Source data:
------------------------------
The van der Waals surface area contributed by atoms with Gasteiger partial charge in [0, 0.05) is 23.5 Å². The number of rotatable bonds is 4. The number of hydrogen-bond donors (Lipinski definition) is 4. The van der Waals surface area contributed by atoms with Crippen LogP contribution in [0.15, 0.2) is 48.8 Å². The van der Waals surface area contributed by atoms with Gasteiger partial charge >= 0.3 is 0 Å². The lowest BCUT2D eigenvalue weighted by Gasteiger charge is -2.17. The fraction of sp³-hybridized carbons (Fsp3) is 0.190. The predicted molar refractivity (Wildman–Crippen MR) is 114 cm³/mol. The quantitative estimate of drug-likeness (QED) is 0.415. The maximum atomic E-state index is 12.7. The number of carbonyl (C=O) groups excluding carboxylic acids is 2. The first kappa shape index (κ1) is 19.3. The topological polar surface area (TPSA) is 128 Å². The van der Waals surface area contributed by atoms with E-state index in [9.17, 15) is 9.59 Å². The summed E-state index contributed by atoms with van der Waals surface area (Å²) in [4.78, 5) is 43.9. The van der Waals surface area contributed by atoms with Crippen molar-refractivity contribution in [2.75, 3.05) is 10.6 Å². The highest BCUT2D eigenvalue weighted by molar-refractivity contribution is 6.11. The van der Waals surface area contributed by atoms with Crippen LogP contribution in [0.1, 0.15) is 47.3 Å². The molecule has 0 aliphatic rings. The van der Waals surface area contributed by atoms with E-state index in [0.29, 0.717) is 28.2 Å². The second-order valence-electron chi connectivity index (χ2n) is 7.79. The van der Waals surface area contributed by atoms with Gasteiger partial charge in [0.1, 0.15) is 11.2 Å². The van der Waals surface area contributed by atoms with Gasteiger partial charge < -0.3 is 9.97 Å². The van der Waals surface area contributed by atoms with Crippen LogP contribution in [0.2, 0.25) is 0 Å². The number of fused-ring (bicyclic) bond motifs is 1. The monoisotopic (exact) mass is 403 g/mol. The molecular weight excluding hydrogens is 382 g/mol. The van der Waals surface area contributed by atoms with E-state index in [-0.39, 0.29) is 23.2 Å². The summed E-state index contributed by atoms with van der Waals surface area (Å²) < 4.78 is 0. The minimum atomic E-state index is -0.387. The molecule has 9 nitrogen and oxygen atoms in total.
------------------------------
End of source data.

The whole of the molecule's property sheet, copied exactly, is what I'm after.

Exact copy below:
The van der Waals surface area contributed by atoms with Gasteiger partial charge in [0, 0.05) is 23.5 Å². The number of rotatable bonds is 4. The number of hydrogen-bond donors (Lipinski definition) is 4. The van der Waals surface area contributed by atoms with Crippen LogP contribution in [0.15, 0.2) is 48.8 Å². The van der Waals surface area contributed by atoms with Gasteiger partial charge >= 0.3 is 0 Å². The lowest BCUT2D eigenvalue weighted by Gasteiger charge is -2.17. The fraction of sp³-hybridized carbons (Fsp3) is 0.190. The predicted molar refractivity (Wildman–Crippen MR) is 114 cm³/mol. The quantitative estimate of drug-likeness (QED) is 0.415. The maximum atomic E-state index is 12.7. The number of carbonyl (C=O) groups excluding carboxylic acids is 2. The first kappa shape index (κ1) is 19.3. The topological polar surface area (TPSA) is 128 Å². The van der Waals surface area contributed by atoms with E-state index in [9.17, 15) is 9.59 Å². The summed E-state index contributed by atoms with van der Waals surface area (Å²) in [4.78, 5) is 43.9. The van der Waals surface area contributed by atoms with Crippen molar-refractivity contribution in [2.75, 3.05) is 10.6 Å². The highest BCUT2D eigenvalue weighted by molar-refractivity contribution is 6.11. The van der Waals surface area contributed by atoms with Crippen LogP contribution in [0.1, 0.15) is 47.3 Å². The molecule has 0 aliphatic rings. The van der Waals surface area contributed by atoms with E-state index in [0.29, 0.717) is 28.2 Å². The second-order valence-electron chi connectivity index (χ2n) is 7.79. The van der Waals surface area contributed by atoms with Gasteiger partial charge in [0.1, 0.15) is 11.2 Å². The van der Waals surface area contributed by atoms with Gasteiger partial charge < -0.3 is 9.97 Å². The van der Waals surface area contributed by atoms with Crippen LogP contribution in [0.2, 0.25) is 0 Å². The number of fused-ring (bicyclic) bond motifs is 1. The monoisotopic (exact) mass is 403 g/mol. The molecular weight excluding hydrogens is 382 g/mol. The van der Waals surface area contributed by atoms with E-state index in [-0.39, 0.29) is 23.2 Å². The summed E-state index contributed by atoms with van der Waals surface area (Å²) < 4.78 is 0. The minimum atomic E-state index is -0.387. The molecule has 9 nitrogen and oxygen atoms in total.